All cultures are complex, nuanced, and possess good and bad elements. Pre-British contact, Indian widows (only widows, not widowers) practiced sati or suttee, in which a widow killed herself by sitting atop her deceased husband’s funeral pyre. In Aztec society, women had limited leadership roles within the empire and were not allowed to be warriors. Foot binding was the Chinese custom of breaking and tightly binding the feet of young girls in order to change the shape and size of their feet, popular because it was believed to tighten the women’s thigh and pelvic muscles and heighten the sexual pleasure of the men who possessed them. The idea that societies who hadn’t contacted Europeans were utopias of progressive behavior, where women were unbound by patriarchy, their reproductive capacity not controlled entirely by men, where female sexuality wasn’t strictly policed, is ludicrous. People around the world knew how babies were born prior to the white man coming to let them know. To imply otherwise is to embrace an ahistorical eurocentrism.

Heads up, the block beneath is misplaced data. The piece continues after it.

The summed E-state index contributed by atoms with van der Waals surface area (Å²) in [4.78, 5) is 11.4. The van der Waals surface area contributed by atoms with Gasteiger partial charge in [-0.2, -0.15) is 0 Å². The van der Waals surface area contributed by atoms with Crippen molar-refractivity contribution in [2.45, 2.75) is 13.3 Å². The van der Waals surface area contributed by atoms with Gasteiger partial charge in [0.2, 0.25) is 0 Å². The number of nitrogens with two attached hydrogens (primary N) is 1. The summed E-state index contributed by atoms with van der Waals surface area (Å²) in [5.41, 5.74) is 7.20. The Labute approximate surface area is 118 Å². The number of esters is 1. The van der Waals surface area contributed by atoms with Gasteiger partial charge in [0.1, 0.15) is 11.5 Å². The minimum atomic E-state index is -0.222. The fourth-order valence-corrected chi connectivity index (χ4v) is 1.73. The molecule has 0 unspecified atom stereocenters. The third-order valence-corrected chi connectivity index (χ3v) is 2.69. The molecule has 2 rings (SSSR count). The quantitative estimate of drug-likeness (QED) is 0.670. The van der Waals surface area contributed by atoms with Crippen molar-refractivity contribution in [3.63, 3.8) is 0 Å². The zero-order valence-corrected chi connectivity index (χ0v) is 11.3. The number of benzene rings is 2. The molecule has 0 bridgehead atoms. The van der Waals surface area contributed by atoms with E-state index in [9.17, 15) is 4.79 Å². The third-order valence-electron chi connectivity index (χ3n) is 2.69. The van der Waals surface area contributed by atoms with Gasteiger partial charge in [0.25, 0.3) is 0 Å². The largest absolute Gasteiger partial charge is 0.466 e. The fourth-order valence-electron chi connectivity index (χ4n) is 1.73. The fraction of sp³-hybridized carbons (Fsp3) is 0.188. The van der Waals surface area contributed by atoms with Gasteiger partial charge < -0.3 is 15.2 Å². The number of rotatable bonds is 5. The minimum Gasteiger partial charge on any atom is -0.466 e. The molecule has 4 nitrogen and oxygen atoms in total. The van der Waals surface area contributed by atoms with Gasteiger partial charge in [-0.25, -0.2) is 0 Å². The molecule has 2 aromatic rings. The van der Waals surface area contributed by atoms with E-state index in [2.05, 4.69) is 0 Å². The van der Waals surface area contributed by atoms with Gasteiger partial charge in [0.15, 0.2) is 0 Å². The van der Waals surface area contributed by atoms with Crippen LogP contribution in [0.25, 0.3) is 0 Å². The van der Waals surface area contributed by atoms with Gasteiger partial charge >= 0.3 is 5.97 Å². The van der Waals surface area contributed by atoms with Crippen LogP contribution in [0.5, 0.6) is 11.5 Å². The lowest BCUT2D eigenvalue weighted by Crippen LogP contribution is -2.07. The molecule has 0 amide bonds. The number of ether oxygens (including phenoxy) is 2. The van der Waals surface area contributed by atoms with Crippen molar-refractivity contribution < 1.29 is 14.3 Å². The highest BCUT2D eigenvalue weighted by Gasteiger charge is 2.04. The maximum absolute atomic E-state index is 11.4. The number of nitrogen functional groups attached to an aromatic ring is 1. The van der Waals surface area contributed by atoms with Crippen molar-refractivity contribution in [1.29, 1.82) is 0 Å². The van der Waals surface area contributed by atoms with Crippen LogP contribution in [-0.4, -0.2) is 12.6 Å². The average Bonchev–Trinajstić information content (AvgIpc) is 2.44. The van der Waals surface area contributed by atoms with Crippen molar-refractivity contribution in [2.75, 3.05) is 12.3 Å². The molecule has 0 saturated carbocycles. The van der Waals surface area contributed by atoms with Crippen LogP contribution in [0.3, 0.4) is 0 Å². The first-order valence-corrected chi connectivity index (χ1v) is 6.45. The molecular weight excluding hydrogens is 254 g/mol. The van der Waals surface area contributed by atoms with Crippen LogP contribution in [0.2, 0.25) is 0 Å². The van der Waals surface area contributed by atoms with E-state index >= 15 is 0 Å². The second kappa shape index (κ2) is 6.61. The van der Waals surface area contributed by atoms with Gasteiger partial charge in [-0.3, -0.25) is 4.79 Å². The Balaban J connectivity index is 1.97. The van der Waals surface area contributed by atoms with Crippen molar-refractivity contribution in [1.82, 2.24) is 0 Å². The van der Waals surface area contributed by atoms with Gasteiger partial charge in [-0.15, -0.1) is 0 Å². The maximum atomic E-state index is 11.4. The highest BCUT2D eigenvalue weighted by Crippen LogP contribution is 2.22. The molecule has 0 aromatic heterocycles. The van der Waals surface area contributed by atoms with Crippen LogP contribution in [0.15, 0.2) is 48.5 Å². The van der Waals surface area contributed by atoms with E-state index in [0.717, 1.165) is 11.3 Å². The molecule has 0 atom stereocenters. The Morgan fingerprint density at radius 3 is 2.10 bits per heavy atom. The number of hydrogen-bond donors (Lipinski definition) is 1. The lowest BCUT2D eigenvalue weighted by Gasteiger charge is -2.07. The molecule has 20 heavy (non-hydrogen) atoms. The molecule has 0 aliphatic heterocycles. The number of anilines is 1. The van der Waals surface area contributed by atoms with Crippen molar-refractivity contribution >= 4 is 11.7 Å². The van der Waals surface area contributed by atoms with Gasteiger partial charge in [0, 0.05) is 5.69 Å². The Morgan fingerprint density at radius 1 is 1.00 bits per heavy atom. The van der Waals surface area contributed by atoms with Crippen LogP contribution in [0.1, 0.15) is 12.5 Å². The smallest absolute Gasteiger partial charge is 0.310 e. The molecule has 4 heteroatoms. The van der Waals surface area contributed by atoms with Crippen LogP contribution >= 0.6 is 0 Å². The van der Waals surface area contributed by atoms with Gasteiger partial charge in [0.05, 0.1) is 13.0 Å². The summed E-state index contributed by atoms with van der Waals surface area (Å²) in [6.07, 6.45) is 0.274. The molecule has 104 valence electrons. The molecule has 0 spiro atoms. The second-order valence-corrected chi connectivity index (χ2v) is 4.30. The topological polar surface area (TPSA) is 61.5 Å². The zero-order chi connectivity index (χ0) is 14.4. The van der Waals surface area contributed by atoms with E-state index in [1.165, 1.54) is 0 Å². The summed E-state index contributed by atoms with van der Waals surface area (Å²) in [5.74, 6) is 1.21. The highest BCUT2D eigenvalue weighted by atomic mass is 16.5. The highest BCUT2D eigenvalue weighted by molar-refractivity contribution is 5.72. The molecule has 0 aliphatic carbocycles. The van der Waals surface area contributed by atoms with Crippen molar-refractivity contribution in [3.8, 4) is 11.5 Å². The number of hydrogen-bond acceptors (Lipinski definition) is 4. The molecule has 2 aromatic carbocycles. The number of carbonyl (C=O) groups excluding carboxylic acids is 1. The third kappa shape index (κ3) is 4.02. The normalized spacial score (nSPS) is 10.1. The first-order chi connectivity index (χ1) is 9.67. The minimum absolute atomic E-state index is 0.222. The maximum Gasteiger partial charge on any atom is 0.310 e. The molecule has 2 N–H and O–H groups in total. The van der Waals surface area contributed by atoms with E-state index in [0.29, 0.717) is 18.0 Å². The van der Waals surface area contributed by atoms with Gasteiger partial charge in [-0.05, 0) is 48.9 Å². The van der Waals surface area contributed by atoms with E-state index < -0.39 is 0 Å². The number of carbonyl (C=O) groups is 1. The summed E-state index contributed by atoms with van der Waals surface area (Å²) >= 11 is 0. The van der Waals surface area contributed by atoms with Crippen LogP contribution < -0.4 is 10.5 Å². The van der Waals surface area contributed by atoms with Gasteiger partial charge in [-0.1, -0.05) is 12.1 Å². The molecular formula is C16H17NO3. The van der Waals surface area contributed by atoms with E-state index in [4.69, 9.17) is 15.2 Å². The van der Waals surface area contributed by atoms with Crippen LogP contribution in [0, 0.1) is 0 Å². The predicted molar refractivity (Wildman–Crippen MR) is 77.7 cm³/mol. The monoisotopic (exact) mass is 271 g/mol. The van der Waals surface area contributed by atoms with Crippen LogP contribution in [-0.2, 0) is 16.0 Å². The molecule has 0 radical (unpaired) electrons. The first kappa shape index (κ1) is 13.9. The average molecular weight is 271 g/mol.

The central flaw in the argument that whiteness brought forth the sex binary is that encourages the idea that a practice is good and worth defending by virtue of simply being non-white and non-Western. This notion is preposterous, not to mention foundationally racist, and pure Noble Savagery. The Noble Savage is an archetype, an idealized concept of humanity which symbolizes the innate goodness of one not exposed to the corrupting influences of Western (colonial) civilization.(1) The original Noble Savage myth was a tool which enabled racists to promote the centrality of race while simultaneously advocating violently racist modes of ordering society. There is now a new Noble Savage myth 2.0 concerning the immateriality of gender, and it is no less dangerous and no less a tool of the uninformed.